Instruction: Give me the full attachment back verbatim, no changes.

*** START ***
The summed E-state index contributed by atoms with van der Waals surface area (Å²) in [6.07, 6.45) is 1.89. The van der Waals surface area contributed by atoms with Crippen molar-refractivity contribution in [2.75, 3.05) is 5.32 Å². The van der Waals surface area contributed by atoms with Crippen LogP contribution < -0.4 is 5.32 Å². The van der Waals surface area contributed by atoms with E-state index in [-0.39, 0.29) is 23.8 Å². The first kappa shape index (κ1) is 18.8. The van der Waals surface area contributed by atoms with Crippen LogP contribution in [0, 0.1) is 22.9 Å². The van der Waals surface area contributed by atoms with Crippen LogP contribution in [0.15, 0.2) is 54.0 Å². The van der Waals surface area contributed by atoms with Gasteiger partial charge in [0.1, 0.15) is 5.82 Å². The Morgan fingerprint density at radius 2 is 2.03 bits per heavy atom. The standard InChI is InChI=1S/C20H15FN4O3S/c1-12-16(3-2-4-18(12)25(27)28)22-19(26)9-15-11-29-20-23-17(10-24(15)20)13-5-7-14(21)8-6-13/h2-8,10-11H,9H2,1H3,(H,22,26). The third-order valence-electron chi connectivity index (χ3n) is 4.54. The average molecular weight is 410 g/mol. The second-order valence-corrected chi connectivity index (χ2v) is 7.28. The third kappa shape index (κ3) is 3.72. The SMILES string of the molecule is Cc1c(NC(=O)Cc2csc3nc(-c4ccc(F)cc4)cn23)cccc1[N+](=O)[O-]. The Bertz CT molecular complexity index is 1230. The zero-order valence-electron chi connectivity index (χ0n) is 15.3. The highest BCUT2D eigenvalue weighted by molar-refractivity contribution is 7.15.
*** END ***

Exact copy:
The summed E-state index contributed by atoms with van der Waals surface area (Å²) in [6.07, 6.45) is 1.89. The van der Waals surface area contributed by atoms with Crippen molar-refractivity contribution in [2.75, 3.05) is 5.32 Å². The van der Waals surface area contributed by atoms with Crippen LogP contribution < -0.4 is 5.32 Å². The van der Waals surface area contributed by atoms with E-state index in [-0.39, 0.29) is 23.8 Å². The first kappa shape index (κ1) is 18.8. The van der Waals surface area contributed by atoms with Crippen LogP contribution in [0, 0.1) is 22.9 Å². The van der Waals surface area contributed by atoms with Crippen LogP contribution in [0.15, 0.2) is 54.0 Å². The van der Waals surface area contributed by atoms with Gasteiger partial charge in [0.1, 0.15) is 5.82 Å². The Morgan fingerprint density at radius 2 is 2.03 bits per heavy atom. The standard InChI is InChI=1S/C20H15FN4O3S/c1-12-16(3-2-4-18(12)25(27)28)22-19(26)9-15-11-29-20-23-17(10-24(15)20)13-5-7-14(21)8-6-13/h2-8,10-11H,9H2,1H3,(H,22,26). The third-order valence-electron chi connectivity index (χ3n) is 4.54. The average molecular weight is 410 g/mol. The second-order valence-corrected chi connectivity index (χ2v) is 7.28. The third kappa shape index (κ3) is 3.72. The SMILES string of the molecule is Cc1c(NC(=O)Cc2csc3nc(-c4ccc(F)cc4)cn23)cccc1[N+](=O)[O-]. The Bertz CT molecular complexity index is 1230. The zero-order valence-electron chi connectivity index (χ0n) is 15.3. The highest BCUT2D eigenvalue weighted by molar-refractivity contribution is 7.15.